Yesterday the Building Windows 8 blog posted a lengthy update about Windows On ARM (WOA), the version of the operating system for ARM-chip based devices.
Microsoft is working with major ARM chip makers like Nvidia and Texas Instruments to design PCs for WOA, but I suspect that the majority of the devices consumers see will be tablets.
The post is very long and offers a huge amount of information, but one thing in particular struck me:
Windows on ARM software will not be sold or distributed independent of a new WOA PC, just as you would expect from a consumer electronics device that relies on unique and integrated pairings of hardware and software.
Usually a consumer can get Windows as a disk for upgrading or installing on a computer they build themselves. Apparently the company is not up with self-built ARM computers.
Their reasoning for this is two-fold. Further down in the post the author brings up consumer-friendliness:
…you never have to worry about which DVD to install and if it will work on a particular PC.
While each WOA PC offered will be unique, the role of Windows is to present a consistent experience to customers while allowing the unique and innovative hardware to shine through…
And he also highlights that a great experience with WOA will depend on a tighter software/hardware integration than regular Windows:
[Texas Instruments, Qualcomm, and NVIDIA have] been working with partners that will bring WOA PCs to market. These PCs have all been designed and manufactured expressly for WOA. From the chipset through the firmware and drivers, the work is optimized to be great for WOA. Partners are working hard on creative industrial designs and form factors that will include more than tablets.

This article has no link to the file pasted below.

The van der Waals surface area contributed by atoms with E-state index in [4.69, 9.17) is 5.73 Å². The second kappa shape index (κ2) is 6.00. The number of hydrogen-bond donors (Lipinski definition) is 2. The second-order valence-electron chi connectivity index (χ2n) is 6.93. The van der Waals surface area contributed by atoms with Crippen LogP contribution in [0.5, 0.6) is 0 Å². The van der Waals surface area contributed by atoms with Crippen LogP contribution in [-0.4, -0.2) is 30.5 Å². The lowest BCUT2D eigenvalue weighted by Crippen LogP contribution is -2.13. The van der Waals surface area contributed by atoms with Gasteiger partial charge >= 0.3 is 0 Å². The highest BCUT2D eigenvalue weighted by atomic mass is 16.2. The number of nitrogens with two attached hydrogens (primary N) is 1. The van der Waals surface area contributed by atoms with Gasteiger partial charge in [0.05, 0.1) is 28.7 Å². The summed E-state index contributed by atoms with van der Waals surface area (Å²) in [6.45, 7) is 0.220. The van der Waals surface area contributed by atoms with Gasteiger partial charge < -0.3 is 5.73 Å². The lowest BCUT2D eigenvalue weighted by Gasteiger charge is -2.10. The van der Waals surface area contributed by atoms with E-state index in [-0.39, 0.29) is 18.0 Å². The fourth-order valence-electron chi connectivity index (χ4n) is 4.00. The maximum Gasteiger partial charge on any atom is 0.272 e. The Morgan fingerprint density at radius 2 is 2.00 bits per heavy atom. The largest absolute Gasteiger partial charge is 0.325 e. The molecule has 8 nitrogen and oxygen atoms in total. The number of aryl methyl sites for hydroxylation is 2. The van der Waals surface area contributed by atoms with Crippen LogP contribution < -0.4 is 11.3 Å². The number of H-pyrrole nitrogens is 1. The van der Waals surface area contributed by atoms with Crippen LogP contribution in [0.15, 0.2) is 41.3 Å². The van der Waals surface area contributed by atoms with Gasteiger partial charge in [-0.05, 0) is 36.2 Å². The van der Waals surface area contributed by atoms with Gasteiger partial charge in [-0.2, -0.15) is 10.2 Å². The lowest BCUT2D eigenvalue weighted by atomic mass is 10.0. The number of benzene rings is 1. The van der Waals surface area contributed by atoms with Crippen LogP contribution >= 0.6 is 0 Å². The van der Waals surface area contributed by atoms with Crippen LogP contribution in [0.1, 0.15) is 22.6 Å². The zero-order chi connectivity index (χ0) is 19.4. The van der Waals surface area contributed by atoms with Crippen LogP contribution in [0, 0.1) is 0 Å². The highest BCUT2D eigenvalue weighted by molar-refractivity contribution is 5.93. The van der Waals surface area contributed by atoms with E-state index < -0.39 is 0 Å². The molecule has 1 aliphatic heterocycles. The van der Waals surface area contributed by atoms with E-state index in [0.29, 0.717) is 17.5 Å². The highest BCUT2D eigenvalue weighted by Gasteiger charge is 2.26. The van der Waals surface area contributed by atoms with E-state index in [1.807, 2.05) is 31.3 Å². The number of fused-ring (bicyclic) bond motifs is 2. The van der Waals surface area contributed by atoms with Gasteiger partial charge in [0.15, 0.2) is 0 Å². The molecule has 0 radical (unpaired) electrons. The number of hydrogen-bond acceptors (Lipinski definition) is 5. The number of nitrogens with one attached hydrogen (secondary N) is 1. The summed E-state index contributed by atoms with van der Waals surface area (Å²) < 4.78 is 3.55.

I know from experience that you can’t just slap an OS onto a device and expect it to run well just because it meets the basic specs, even moreso with the chips we’ve seen in tablets and smartphones recently. So I can see the merit in this strategy, especially for mainstream consumers.
I just wonder if this is also to keep hobbyist devs and hackers from putting Windows 8 is places where Microsoft thinks it doesn’t belong. Like on an iPad or a Galaxy Tab. I have no idea if such a thing is even possible, but you know someone is going to try.
Personally, I’d like to see if the Raspberry Pi can handle it.
Perhaps that’s part of it, too. It’s possible to build very inexpensive ARM-based devices like that. If you could get Windows 8 running on it, why buy a computer that costs more? Oop.
Not everything is an evil conspiracy, but I wonder what the end result will be? Can hackers somehow get at WOA enough to port it to another system? Will we see jailbroken WOA PCs shortly after launch?
I’ll be keeping a closer eye on xda developers to find out…